The revealed differences of HLA-DR and CD86 expression in distinct Mφ populations could influence their antigen-presenting function. To determine whether Mφ1, Mφ2, and Mφ3 differed quantitatively in their capacity to present antigen, we tested and compared their ability to induce an allogeneic T-cell response. For this purpose distinct Mφ subsets derived from the same donor were cocultured with allogeneic PBMCs over a period of 5 days, and the T-cell proliferation was determined (Table 2). Analysis of [3H]thymidine incorporation revealed a strong proliferative response in PBMCs cocultured with Mφ1, whereas weak proliferation could be observed in PBMCs cocultured with Mφ2 or Mφ3. Remarkably, the T-cell stimulatory capacity of Mφ3 expressed by the stimulation index (SI) was significantly lower than that of Mφ1 and Mφ2.

Table 2. The stimulatory effect of Mφ1, Mφ2 and Mφ3 subsets on allogeneic T-cell proliferation

Culture

Mφ1 (n=24)

Mφ2 (n=24)

Mφ3 (n=24)

PBMCs alone

Median

330

140

370

IQR

105–720

105–410

70–1300

PBMCs + Mφ (10:1)

Median

7380

3130 **

2070 ** #

IQR

3500–13220

1600–3680

330–3230

Stimulation index

Median

19.6

14.8

3.4 ** ##

IQR

14.9–74.5

6.2–35.3

1.4–13.7

Mφ (1x105 cells) were cultured with 1x106 allogeneic PBMCs over 5 days. 3[H]-thymidine (1 µCi/well) was added 18 h before harvesting to measure T-cell proliferation (cpm).  The stimulation index is expressed in calculated units (cpm in MLC (PBMCs+Mφ) / cpm in control culture (PBMCs alone). 
** pU < 0.01 vs M
φ1; # pU < 0.05 and ## pU < 0.01 vs Mφ2.


Generated Mφ differ in cytokine and chemokine production

To further characterize the secretory profile of generated Mφ subsets, we measured the production of Th1/pro-inflammatory (IFN-γ, IL-2, IL-1β, TNF-α, IL-12, IL-17, IL-18, IL-6) and Th2/anti-inflammatory cytokines (IL-4, IL-10, IL-13). Cytokine levels were measured in supernatants of 7-day cultures of Mφ1, Mφ2 and Mφ3. Mφ1 spontaneously produced considerable levels of IL-1β, IL-6, TNF-α, IFN- γ, IL-4, and IL-17 (Table 3). This finding confirms the pro-inflammatory nature of Mφ1 and their capacity for T-cell activation. Mφ2 were characterized by lower secretory activity for some of these cytokines, though the differences were significant only for IL-4 and IL-18. In contrast, Mφ3 displayed remarkably decreased basal levels of pro-inflammatory cytokines (IL-1β, TNF-α, IL-6, IL-18), Th1-cytokines (IFN-γ, IL-2), and IL-4. Mφ3 also differed from Mφ1 by a 2-fold lower IL-12 production and more pronounced production of IL-10, though not significantly. In addition to cytokines, we measured the levels of various inflammatory chemokines in the supernatants of unstimulated macrophages. Generated Mφ constitutively produced high levels of IL-8, MCP-1, and MIP-1β. Mφ1 and Mφ2 demonstrated similar levels in their production. In contrast, secretion of neutrophil-attracting IL-8 and monocyte-attracting MCP-1 by Mφ3 was significantly lower than by Mφ1 and Mφ2. However, the production of T-cell attracting MIP-1β by Mφ3 did not differ from that by Mφ1 and Mφ2. Together, these data confirm the pro-inflammatory nature of Mφ1 and significantly less pro-inflammatory activity of Mφ3.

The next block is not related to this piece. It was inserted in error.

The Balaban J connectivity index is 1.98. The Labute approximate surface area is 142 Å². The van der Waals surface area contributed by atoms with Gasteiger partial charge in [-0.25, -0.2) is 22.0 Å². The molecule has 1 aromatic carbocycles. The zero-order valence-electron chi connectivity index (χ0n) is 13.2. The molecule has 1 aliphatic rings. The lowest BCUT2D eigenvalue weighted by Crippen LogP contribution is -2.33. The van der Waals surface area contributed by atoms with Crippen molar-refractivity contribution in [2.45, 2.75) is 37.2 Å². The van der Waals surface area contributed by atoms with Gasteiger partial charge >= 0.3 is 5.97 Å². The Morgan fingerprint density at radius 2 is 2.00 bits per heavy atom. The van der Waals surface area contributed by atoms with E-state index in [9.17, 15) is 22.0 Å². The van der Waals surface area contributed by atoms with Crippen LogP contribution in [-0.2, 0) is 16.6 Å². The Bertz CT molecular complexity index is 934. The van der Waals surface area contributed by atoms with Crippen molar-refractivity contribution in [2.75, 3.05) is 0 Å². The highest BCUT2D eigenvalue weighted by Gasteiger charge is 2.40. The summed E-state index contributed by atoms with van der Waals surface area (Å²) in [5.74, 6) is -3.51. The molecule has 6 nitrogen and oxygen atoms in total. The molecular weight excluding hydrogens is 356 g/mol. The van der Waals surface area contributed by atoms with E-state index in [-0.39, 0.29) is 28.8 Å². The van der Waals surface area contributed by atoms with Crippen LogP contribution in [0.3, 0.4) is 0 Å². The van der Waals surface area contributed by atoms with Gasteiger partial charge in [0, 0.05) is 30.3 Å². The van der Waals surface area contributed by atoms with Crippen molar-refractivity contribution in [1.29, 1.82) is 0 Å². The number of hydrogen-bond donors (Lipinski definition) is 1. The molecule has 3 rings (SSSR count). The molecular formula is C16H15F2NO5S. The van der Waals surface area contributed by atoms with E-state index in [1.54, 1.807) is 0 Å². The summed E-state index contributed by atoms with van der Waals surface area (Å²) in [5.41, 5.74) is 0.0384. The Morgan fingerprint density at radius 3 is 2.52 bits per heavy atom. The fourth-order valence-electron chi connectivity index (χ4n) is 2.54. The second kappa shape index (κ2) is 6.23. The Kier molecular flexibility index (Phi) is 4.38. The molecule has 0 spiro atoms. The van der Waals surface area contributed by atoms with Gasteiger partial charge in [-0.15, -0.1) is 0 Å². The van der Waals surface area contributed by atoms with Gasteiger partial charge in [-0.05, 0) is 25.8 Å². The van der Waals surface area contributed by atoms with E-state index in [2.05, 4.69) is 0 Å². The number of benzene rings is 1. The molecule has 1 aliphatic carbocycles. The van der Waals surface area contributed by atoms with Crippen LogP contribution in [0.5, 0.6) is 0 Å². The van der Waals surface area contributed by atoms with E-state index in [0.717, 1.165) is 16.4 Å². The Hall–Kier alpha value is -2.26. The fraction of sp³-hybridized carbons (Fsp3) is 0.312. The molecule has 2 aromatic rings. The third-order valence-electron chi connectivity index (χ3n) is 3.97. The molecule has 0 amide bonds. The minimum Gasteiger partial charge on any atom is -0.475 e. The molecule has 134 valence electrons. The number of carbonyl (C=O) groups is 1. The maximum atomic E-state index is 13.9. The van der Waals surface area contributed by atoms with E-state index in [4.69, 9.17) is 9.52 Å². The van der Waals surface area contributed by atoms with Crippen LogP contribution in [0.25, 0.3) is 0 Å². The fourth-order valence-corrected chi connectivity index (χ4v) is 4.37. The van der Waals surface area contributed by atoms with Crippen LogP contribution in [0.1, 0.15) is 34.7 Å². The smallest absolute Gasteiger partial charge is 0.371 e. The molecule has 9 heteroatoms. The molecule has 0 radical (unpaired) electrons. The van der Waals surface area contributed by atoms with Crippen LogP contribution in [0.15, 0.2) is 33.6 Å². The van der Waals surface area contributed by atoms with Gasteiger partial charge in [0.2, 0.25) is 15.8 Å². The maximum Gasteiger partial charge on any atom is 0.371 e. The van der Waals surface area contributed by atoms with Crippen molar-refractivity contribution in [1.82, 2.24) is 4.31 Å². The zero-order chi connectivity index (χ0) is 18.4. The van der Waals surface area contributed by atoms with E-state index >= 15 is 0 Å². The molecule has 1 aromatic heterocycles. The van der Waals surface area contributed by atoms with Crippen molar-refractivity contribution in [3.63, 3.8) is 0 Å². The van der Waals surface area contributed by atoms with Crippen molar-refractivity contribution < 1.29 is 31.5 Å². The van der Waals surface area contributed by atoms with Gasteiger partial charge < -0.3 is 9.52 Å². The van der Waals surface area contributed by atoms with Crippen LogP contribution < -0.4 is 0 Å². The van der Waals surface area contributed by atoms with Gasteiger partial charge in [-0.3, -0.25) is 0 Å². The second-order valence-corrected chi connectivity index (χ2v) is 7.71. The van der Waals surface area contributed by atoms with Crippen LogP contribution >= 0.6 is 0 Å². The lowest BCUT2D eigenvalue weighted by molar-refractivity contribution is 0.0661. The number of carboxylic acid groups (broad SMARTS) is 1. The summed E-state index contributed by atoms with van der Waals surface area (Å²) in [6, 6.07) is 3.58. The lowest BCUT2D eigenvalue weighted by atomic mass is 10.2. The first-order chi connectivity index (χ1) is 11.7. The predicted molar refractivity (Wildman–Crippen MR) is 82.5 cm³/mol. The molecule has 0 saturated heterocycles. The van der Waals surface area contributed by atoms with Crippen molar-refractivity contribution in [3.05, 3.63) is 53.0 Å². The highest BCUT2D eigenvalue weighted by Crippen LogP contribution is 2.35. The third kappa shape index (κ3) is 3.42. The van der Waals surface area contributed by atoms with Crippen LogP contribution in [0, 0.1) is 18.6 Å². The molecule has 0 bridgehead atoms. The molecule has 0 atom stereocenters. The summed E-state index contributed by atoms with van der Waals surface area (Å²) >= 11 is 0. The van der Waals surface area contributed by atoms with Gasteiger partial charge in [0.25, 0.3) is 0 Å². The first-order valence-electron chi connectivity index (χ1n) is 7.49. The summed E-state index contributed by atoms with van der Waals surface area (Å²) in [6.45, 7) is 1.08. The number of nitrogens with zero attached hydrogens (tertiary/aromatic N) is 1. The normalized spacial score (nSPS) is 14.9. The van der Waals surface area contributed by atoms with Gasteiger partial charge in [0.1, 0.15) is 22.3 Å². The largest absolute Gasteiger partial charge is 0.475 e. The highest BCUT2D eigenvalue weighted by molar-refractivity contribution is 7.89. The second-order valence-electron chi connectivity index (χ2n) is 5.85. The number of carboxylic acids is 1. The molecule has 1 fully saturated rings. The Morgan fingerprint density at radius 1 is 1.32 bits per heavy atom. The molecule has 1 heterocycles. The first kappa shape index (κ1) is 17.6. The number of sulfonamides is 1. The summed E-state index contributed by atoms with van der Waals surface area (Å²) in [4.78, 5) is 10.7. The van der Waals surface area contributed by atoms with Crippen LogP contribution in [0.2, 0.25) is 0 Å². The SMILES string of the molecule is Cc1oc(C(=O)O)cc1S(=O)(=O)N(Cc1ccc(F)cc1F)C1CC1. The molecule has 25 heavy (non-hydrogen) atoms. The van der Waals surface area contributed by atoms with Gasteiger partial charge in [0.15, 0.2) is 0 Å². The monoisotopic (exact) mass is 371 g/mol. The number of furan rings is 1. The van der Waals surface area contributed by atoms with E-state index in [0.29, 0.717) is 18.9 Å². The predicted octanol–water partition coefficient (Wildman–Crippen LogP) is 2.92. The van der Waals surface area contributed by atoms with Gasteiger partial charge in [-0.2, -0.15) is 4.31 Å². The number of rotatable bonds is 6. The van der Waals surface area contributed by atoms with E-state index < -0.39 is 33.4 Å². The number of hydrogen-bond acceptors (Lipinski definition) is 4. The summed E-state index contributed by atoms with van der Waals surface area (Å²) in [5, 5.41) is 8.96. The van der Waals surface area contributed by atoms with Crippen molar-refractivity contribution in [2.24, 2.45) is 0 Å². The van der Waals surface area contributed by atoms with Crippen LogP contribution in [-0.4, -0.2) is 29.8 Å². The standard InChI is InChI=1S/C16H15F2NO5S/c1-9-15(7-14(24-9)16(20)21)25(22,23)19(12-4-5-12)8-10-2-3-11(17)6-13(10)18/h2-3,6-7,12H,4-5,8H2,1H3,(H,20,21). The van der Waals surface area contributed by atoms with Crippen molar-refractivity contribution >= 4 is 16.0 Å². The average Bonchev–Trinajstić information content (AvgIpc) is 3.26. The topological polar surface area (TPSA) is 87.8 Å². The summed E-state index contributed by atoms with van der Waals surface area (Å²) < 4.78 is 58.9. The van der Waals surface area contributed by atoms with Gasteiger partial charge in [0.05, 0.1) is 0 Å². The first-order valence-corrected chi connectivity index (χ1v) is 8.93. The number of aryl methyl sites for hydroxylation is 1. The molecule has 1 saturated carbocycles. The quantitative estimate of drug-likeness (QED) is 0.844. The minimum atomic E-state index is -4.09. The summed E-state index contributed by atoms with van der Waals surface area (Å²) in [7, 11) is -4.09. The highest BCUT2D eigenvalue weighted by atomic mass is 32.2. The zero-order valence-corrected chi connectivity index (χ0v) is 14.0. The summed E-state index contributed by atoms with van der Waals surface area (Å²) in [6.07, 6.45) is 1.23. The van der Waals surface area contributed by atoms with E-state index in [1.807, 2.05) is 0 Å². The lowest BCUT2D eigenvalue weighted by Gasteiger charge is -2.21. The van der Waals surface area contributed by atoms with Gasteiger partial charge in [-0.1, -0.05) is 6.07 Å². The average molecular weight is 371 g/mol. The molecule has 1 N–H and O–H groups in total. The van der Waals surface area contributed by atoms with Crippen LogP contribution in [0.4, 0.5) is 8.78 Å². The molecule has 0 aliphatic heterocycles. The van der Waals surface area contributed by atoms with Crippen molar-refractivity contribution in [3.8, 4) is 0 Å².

Table 3. Cytokine/chemokine concentrations secreted by Mφ1, Mφ2, and Mφ3

Cytokines&
chemokines (pg/ml)

Mφ1 (n=10)

Median

IQR

  Mφ2(n=10) 

 Median

IQR

Mφ3 (n=24)

Median

IQR


IFN-γ

872 

734–995

839

539–1010

626 * ↓

440–830

IL-2

154 

  115–154

115 

70–155

72 *↓

47–115

IL-1β

405

246–670

313

150–790

195 * # ↓

68–290

TNF-α

175

124–282

148

55–224

99 * ↓

51–156

IL-12

28

20–29

19

7–25

14

3–33

IL-17

308

245–483

257

177–448

214

112–427

IL-18

33

29–51

27 * ↓

16.5–31.2

19 * ↓

15.7–35.8

IL-6

21340

13430–27340

20350

8380–25060

10900 * ↓

4110–21770

IL-4

215

198–246

119  ** ↓

79–141

106 ** ↓

53–190

IL-10

5

2–10

2

2–2

15

2–60

IL-13

78

37–113

48

37–78

78

42–112

IL-8

90380

74280–93340

67400

57940–94430

44320 ** ## ↓

29150–59000

MCP-1

11140

5680–14000

11910

4160–17660

3345 ** ## ↓

1100–4460

MIP-1β

1 960

1250–5590

1 560

930–2700

2220

790–7620

* pU < 0.05 and ** pU < 0.01 vs Mφ1; # pU < 0.05 and ## pU < 0.01 vs Mφ2.


Production of growth factors by generated Mφ

All three types of unstimulated macrophages secreted detectable concentrations of erythropoietin, G-CSF, FGF-basic, BDNF, and IGF-1 (Table 4). Mφ1 and Mφ2 produced analogous levels of these growth factors, although there was a strong tendency to higher production of EPO by Mφ2. Despite the decreased production of pro-inflammatory cytokines, Mφ3 secreted concentrations of G-CSF, EPO, FGF-basic and EGF comparable with Mφ2, though significantly lower concentration of BDNF. But the most prominent difference was revealed for the production of IGF-1, which was much higher in Mφ3 in comparison with Mφ1 and Mφ2 cultures. Concerning VEGF, its detectable concentrations in 7-day cultures were determined only in a quarter of tested donors. Among these cultures VEGF was predominantly produced by Mφ2, and especially by Mφ-3, but not Mφ1.